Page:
Brexit legal advice warns of UK being trapped by Irish backstop – The Guardian

‘Legal advice on the Brexit deal, published reluctantly after MPs found the government in contempt of parliament, warns the terms of the Irish backstop could trap the UK in “protracted and repeated rounds of negotiations” in the years ahead.’

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The Guardian, 5th December 2018

Source: www.theguardian.com

MPs win right to meaningful vote on Brexit plan B – The Guardian

Posted December 5th, 2018 in brexit, news, parliament, referendums by sally

‘Backbench MPs led by Dominic Grieve have inflicted a humiliating defeat on the government, in an effort to ensure parliament can seize control of what happens in the crucial days after Theresa May’s Brexit deal is voted on.’

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The Guardian, 4th December 2018

Source: www.theguardian.com

Lady Hale gives the Michael Ryle Lecture at the House of Lords, London – Supreme Court

‘Should the Law Lords have left the House of Lords?’

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Supreme Court, 14th November 2018

Source: www.supremecourt.uk

Facebook documents seized by MPs investigating privacy breach – BBC News

Posted November 26th, 2018 in data protection, documents, internet, news, parliament, privacy, search & seizure by tracey

‘A cache of Facebook documents has been seized by MPs investigating the Cambridge Analytica data scandal. Rarely used parliamentary powers were used to demand that the boss of a US software firm hand over the details.’

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BBC News, 25th November 2018

Source: www.bbc.co.uk

Peers criticise growing use of ‘Henry VIII’ powers by successive governments – Local Government Lawyer

Posted November 21st, 2018 in constitutional law, legislation, news, parliament, select committees by tracey

‘Peers have hit out at the Government’s escalating use of so-called “Henry VIII powers”, describing the practice as “constitutionally objectional”. In a report the House of Lords Constitution Committee criticised the seeking of broad delegated powers that permit the determination as well as the implementation of policy, and in particular the use of such powers to create criminal offences and establish public bodies.’

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Local Government Lawyer, 20th November 2018

Source: www.localgovernmentlawyer.co.uk

Peers block Lord Lester’s suspension over harassment claims – The Guardian

‘A women’s rights campaigner has said she feels “victimised all over again” after the House of Lords voted to block the suspension of a Liberal Democrat peer who was found to have promised to make her a baroness if she agreed to sleep with him.’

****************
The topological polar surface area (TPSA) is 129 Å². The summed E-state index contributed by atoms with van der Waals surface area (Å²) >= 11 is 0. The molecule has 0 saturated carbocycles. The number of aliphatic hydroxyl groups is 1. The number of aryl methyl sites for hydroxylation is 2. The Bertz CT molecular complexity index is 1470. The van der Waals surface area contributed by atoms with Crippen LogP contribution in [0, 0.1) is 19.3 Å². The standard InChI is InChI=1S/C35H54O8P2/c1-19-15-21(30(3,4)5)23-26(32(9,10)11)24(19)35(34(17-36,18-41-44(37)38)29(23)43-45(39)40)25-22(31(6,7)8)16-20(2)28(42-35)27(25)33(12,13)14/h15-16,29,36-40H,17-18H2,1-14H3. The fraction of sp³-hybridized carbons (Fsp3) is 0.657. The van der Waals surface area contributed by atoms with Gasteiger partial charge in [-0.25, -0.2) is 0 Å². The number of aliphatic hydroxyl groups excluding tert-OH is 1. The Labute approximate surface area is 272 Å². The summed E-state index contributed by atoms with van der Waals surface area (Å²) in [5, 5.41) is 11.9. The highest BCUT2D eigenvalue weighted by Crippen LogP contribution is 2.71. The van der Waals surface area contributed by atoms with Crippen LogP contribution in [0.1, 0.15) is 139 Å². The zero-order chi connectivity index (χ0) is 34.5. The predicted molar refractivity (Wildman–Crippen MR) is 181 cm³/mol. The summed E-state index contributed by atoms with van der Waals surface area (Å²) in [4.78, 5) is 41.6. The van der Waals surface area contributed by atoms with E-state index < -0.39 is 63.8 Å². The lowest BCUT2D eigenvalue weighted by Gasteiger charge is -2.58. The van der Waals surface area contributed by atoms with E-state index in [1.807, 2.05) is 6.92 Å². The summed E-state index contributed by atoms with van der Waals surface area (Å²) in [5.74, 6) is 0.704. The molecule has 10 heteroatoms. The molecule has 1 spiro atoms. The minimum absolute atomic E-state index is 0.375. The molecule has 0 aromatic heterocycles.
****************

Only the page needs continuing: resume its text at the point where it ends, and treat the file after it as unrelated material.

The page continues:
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The Guardian, 15th November 2018

Source: www.theguardian.com

House of Lords debates religious intolerance and prejudice in the UK – Law & Religion UK

‘On 17 October, the House of Lords debated “the challenges posed by religious intolerance and prejudice in the United Kingdom”.’

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Law & Religion UK, 18th October 2018

Source: www.lawandreligionuk.com

Jack Simson Caird: Taking Back Control: Brexit, Parliament and the Rule of Law – UK Constitutional Law Association

Posted October 11th, 2018 in brexit, constitutional law, news, parliament, rule of law by sally

‘Over the next six months of the Brexit process, the UK Parliament will make a number of decisions that will have a profound impact on the UK’s constitution and its legal systems. In a Bingham Centre for the Rule Law Report published this week, The Withdrawal Agreement and the Political Declaration: A Preliminary Rule of Law Analysis, we argue that the next six months represents a major test for the Rule of Law in the UK.’

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UK Constitutional Law Association, 10th October 2018

Source: ukconstitutionallaw.org

Westminster attack: PC Keith Palmer could have been saved if Met put armed police on Parliament gates, coroner finds – The Independent

Posted October 4th, 2018 in firearms, inquests, London, news, parliament, police by tracey

‘”Shortcomings in security” outside the Houses of Parliament contributed to the death of a police officer during the Westminster attack, a coroner has concluded.’

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The Independent, 3rd October 2018

Source: www.independent.co.uk

Tanzil Chowdhury: Statutorising UK Military Deployments and Assessing Anxieties of Their Justiciability – UK Constitutional Law Association

Posted September 20th, 2018 in bills, constitutional law, international law, news, parliament, war by tracey

‘The paramount anxieties that emerge from attempts to statutorising Parliament’s role in making decisions on whether to commit military action abroad has not just been to do with deferring power from the executive to the Commons, but also with the potential justiciability of such decisions. While frequent attempts to table such bills are often accompanied with assurances that these fears are misplaced, this post argues that putting Parliament’s role in deployment decisions, considered a matter of high policy, on a statutory footing could pierce the seemingly impermeable veil of non-justiciability that attend them and subject these decisions to common law review – a development that ought to be welcome.’

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UK Constitutional Law Association, 17th September 2018

Source: ukconstitutionallaw.org

MPs who use parliamentary privilege to break court orders undermine the judiciary, says Lord Chief Justice – Daily Telegraph